In Alaska, as in every other state, people who suspect children are being abused or neglected can contact the designated child protection agency. In Alaska, that agency is the Office of Children Services (OCS). It is responsible for investigating all reported incidents and determining the level of risk to the health, safety, and welfare of children. In a number of instances, children will be removed from their families and homes due to unsafe conditions, and they are often placed in foster care. 1 Being taken away from their families is of course traumatizing for children. The number of American children in foster care at any time, and the length of time they spend in foster care, has been closely watched over the last several decades. Several changes in policy and practice were introduced in the last 20 years, at national and state levels, to reduce both the number of children in foster care and the length of time they stay in foster care. These changes caused some dramatic trends at the national level: the number of children in foster care in the U.S. declined by almost a quarter (23.7%) between 2002 and 2012, with the decline being most pronounced among AfricanAmerican children (47.1%). As of 2012, African-American children made up 26% of all children in foster care nationwide, down from 37% a decade earlier. But during the same period, the proportion of children in foster care classified as belonging to two or more races almost doubled. And American Indian/Alaska Native children are the highest represented ethnic group among foster children—13 of every 1,000 American Indian/Alaska Native children in the U.S. were in foster care in 2012. In contrast, no such dramatic changes happened in Alaska in recent years. This paper reports on foster children in Alaska by age, gender, race, and region over the period 2006-2013. This information is important for state policymakers working to better protect abused and neglected children. At the end of the paper we discuss questions the data raise and describe additional data needed to better help children in foster care in Alaska. We compiled data for this analysis from monthly reports of key indicators on foster children in the state. OCS publishes monthly data on select indicators (Alaska State Statutes 2011, Monthly reports concerning children, AK. Stat. § 47.05.100), in PDF format on its website (http://dhss.alaska.gov/ocs/Pages/statistics/default.aspx). Data presented here are snapshots in time and do not follow unique children over time.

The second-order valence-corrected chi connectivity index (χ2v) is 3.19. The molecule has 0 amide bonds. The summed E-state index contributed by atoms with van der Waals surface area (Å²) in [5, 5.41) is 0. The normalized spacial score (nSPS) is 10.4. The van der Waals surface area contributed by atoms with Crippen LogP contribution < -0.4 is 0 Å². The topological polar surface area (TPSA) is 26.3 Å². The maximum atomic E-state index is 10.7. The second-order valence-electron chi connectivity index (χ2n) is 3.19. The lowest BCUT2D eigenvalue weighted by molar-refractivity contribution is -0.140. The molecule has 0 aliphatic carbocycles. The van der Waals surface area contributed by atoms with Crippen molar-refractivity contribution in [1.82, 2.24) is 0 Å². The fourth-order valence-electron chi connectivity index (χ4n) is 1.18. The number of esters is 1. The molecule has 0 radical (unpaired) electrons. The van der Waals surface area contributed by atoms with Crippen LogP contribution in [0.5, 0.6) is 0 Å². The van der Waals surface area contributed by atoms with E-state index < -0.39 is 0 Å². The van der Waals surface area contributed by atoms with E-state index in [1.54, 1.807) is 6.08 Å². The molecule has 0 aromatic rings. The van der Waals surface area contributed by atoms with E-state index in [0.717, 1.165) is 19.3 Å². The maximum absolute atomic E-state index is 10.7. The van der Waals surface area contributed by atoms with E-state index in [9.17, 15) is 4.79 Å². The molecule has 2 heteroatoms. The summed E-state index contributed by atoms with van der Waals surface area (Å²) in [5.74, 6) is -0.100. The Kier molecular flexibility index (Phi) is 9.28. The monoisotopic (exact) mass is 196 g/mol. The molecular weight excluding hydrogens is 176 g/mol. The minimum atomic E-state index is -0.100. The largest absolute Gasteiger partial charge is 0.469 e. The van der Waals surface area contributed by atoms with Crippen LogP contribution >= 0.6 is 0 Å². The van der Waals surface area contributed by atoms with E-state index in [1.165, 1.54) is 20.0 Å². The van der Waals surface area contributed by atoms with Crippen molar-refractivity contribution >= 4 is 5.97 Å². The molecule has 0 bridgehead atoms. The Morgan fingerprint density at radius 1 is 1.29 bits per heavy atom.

• Trends in Allegations and Investigations of Child Abuse and Neglect in Alaska

      Vadapalli, Diwakar; Hanna, Virgene (Institute of Social and Economic Research, University of Alaska Anchorage, 2013-08)
      Rates of child abuse and neglect in Alaska have been high for years, compared with national averages and under various measures. To find ways of better protecting children in our state, it’s important for Alaskans to understand more about child maltreatment —which includes neglect, mental injury, physical abuse, and sexual abuse. Neglect is by far the most common type of maltreatment, in Alaska and across the country. This is the first in a series of papers that will examine child abuse and neglect in Alaska, to focus more attention on this very serious problem and uncover potential reasons why rates are so high. Here we discuss trends in allegations of child abuse and neglect and subsequent investigations, from 2006 through 2012. We use publically available data from the Office of Children’s Services (OCS), the state agency that deals with most reported child maltreatment in Alaska.
    • Webnote 21. The Growing Number of Alaska Children in Foster Care, 2011-2015

      Passini, Jessica; Vadapalli, Diwakar (Institute of Social and Economic Research, University of Alaska Anchorage, 3/1/2016)